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Oglala Sioux Tribe v. Fleming

United States District Court, D. South Dakota, Western Division

February 9, 2017

OGLALA SIOUX TRIBE and ROSEBUD SIOUX TRIBE, as parens patriae, to protect the rights of their tribal members; MADONNA PAPPAN, and LISA YOUNG, individually and on behalf of all other persons similarly situated, Plaintiffs,
v.
LISA FLEMING; MARK VARGO; HONORABLE CRAIG PFEIFLE; and LYNNE A. VALENTI, in their official capacities, Defendants.

          ORDER

          JEFFREY L. VIKEN CHIEF JUDGE

         INTRODUCTION

         On December 15, 2016, the court entered three orders and a permanent injunction. (Dockets 301-304). On January 13, 2017, the defendants appealed the orders and permanent injunction as well as previous orders of the court. (Dockets 309, 312 & 321). At the same time, Defendant Mark Vargo fled a motion to stay portions of the declaratory judgment and to suspend portions of the permanent injunction pending appeal ("motion to stay''). (Docket 310). The other defendants join in Mr. Vargo's motion to stay. (Docket 315 & 322). Plaintiffs oppose the motion to stay. (Docket 331). For the reasons stated below, the motion to stay is denied.

         ANALYSIS

         Mr. Vargo moves the court to stay "portions [of] the Declaratory Judgment . . . and suspend[] portions [of] the Permanent Injunction . . . pending appeal . . . ." (Docket 310 at p. 1) (referencing Dockets 303 & 304). Specifically, Mr. Vargo asks the court to stay the portions of the declaratory judgment and suspend the portions of the permanent injunction which do not permit the defendants to consider imminent emotional damage or harm in emergency proceedings brought under 25 U.S.C. § 1922. (Docket 311 at p. 2). Mr. Vargo claims the court's decision "fails to protect Indian children from imminent emotional damage or harm." Id. at pp. 2-3.

         Mr. Vargo argues the court's decision to limit§ 1922 emergency removal considerations to "imminent physical damage or harm" is at odds with the recently published Department of the Interior Executive Summary to its Final Rule located at 25 CFR § 23. Id. at p. 4 (referencing 81 Fed. Reg. 38778 (June 14, 2016)). He contends the Executive Summary "rejected the proposed definition of 'present or impending risk of serious bodily injury or death' because that definition excluded 'neglect and emotional or mental (psychological) harm.'" Id. at p. 5 (parentheses in original; emphasis omitted) (referencing 81 Fed. Reg. at 38794). He claims "the statutory phrase 'imminent physical damage or harm' (the § 1922 emergency removal standard) 'focuses on the child's health, safety, and welfare' and that Congress intended the statutory phrase to include more than just 'bodily injury or death.' " Id. (parentheses in original; emphasis omitted) (referencing 81 Fed. Reg. at 38794).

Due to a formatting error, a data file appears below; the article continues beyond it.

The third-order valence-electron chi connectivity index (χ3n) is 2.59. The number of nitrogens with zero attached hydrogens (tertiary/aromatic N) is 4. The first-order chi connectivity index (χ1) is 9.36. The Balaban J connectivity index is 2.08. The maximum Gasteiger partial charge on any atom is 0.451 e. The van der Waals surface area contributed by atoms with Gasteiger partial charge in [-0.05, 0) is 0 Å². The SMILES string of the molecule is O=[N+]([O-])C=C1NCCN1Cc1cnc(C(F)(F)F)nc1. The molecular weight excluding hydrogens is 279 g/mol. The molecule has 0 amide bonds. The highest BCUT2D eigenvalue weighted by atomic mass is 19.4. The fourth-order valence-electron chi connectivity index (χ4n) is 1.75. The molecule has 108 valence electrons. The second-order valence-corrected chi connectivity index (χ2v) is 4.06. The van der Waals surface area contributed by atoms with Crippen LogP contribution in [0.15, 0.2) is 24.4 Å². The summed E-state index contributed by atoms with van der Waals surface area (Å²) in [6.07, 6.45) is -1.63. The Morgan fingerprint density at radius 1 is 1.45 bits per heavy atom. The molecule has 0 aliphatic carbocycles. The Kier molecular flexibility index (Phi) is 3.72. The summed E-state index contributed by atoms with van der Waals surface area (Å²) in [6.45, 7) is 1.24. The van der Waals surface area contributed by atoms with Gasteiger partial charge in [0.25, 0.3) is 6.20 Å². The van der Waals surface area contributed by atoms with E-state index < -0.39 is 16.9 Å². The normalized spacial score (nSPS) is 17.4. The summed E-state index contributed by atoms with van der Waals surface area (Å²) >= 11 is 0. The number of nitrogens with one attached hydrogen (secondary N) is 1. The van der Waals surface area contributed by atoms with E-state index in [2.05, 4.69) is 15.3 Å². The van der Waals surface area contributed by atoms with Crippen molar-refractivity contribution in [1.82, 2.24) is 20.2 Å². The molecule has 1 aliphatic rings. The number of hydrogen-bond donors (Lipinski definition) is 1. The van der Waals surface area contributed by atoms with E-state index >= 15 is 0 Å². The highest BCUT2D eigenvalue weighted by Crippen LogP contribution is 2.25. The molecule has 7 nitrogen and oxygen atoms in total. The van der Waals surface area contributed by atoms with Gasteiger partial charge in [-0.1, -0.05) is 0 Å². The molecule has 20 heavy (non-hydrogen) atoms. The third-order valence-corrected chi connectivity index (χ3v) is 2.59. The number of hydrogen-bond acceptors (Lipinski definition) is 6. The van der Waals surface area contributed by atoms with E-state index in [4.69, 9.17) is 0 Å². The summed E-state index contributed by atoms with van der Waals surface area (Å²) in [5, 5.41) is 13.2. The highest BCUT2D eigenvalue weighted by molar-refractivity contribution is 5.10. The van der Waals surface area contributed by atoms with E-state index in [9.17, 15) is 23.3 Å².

Mr. Vargo contends the Guidelines for Implementing the Indian Child Welfare Act issued by the Department of the Interior similarly intend that the "imminent physical damage or harm" provision of§ 1922 includes situations where a "child is immediately threatened with harm" or where there is "an immediate threat to the safety of the child." Id. at p. 6 (emphasis omitted) (referencing Guidelines C.2 and C.3). Mr. Vargo also believes the Frequently Asked Questions section of the Final Rule Proceedings of June 17, 2016, extends § 1922 to include "any 'endangerment of the child's health, safety, and welfare, not just bodily injury or death.'" Id. at p. 7 (emphasis omitted) (referencing Frequently Asked Questions at p. 6). Based on this analysis, Mr. Vargo argues "[t]he § 1922 standard includes more than just physical injury and this Court's ruling that the standard is solely physical damage or physical harm is incorrect." Id. Mr. Vargo asserts that because this issue is "one of first impression .... [, ] [t]he magnitude of this Court's ruling warrants a stay to preserve the status quo until the Eighth Circuit rules on this question of law." Id. at p. 8.

         Mr. Vargo claims "[a]ll Defendants will suffer irreparable harm without a stay ... . [and that] [p]rohibiting Defendants from protecting Indian children from imminent emotional harm when state law allows Defendants to protect non-Indian children from imminent emotional harm poses Equal Protection implications." Id. at p. 9 (referencing SDCL § 26-7A-18). He further asserts "Plaintiffs, as parents or custodians of Indian children, will not be substantially injured if their children are protected from imminent emotional harm pursuant to ICWA's emergency proceedings and protected from being returned to environments where they may suffer imminent emotional harm during the pendency of this appeal." Id. at p. 10. Finally, Mr. Vargo argues "[t]he public interest heavily favors a stay. Returning Indian children to environments in which they may suffer imminent emotional harm is unsafe and Indian children will be irreparably harmed. There is a strong public interest [in] protecting children from such harm." Id. at p. 11. He concludes "[i]t is profoundly wrong to fail to protect Indian children from imminent emotional harm during emergency proceedings and the public's interest in protecting Indian children during the pendency of the appeal is great." Id.